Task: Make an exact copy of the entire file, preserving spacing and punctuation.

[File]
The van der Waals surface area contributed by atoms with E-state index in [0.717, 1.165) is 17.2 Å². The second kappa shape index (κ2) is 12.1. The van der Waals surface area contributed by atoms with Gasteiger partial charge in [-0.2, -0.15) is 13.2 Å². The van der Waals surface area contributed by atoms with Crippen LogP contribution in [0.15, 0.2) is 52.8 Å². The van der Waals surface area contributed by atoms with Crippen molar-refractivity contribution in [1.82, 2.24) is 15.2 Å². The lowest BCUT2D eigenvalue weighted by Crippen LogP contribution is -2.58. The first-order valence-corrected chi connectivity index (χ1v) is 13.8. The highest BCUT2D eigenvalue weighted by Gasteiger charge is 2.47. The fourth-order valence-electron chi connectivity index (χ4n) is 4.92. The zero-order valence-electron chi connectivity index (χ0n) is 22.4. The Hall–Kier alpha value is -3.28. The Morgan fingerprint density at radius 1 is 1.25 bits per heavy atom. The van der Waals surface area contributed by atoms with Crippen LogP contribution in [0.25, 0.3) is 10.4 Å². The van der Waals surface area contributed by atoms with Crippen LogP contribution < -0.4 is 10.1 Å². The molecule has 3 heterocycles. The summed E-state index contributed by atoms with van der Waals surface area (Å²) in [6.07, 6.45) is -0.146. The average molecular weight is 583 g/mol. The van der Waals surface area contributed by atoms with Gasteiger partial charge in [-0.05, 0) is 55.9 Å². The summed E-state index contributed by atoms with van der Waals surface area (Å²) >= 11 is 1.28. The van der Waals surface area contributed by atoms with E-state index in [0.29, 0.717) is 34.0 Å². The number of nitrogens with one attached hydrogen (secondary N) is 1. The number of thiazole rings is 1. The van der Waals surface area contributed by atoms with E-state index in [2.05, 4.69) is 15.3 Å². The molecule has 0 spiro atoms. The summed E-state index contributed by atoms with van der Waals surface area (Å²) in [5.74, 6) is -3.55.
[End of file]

The van der Waals surface area contributed by atoms with E-state index in [0.717, 1.165) is 17.2 Å². The second kappa shape index (κ2) is 12.1. The van der Waals surface area contributed by atoms with Gasteiger partial charge in [-0.2, -0.15) is 13.2 Å². The van der Waals surface area contributed by atoms with Crippen LogP contribution in [0.15, 0.2) is 52.8 Å². The van der Waals surface area contributed by atoms with Crippen molar-refractivity contribution in [1.82, 2.24) is 15.2 Å². The lowest BCUT2D eigenvalue weighted by Crippen LogP contribution is -2.58. The first-order valence-corrected chi connectivity index (χ1v) is 13.8. The highest BCUT2D eigenvalue weighted by Gasteiger charge is 2.47. The fourth-order valence-electron chi connectivity index (χ4n) is 4.92. The zero-order valence-electron chi connectivity index (χ0n) is 22.4. The Hall–Kier alpha value is -3.28. The Morgan fingerprint density at radius 1 is 1.25 bits per heavy atom. The van der Waals surface area contributed by atoms with Crippen LogP contribution in [0.25, 0.3) is 10.4 Å². The van der Waals surface area contributed by atoms with Crippen LogP contribution < -0.4 is 10.1 Å². The molecule has 3 heterocycles. The summed E-state index contributed by atoms with van der Waals surface area (Å²) in [6.07, 6.45) is -0.146. The average molecular weight is 583 g/mol. The van der Waals surface area contributed by atoms with Gasteiger partial charge in [-0.05, 0) is 55.9 Å². The summed E-state index contributed by atoms with van der Waals surface area (Å²) >= 11 is 1.28. The van der Waals surface area contributed by atoms with E-state index in [0.29, 0.717) is 34.0 Å². The number of nitrogens with one attached hydrogen (secondary N) is 1. The number of thiazole rings is 1. The van der Waals surface area contributed by atoms with E-state index in [2.05, 4.69) is 15.3 Å². The molecule has 0 spiro atoms. The summed E-state index contributed by atoms with van der Waals surface area (Å²) in [5.74, 6) is -3.55.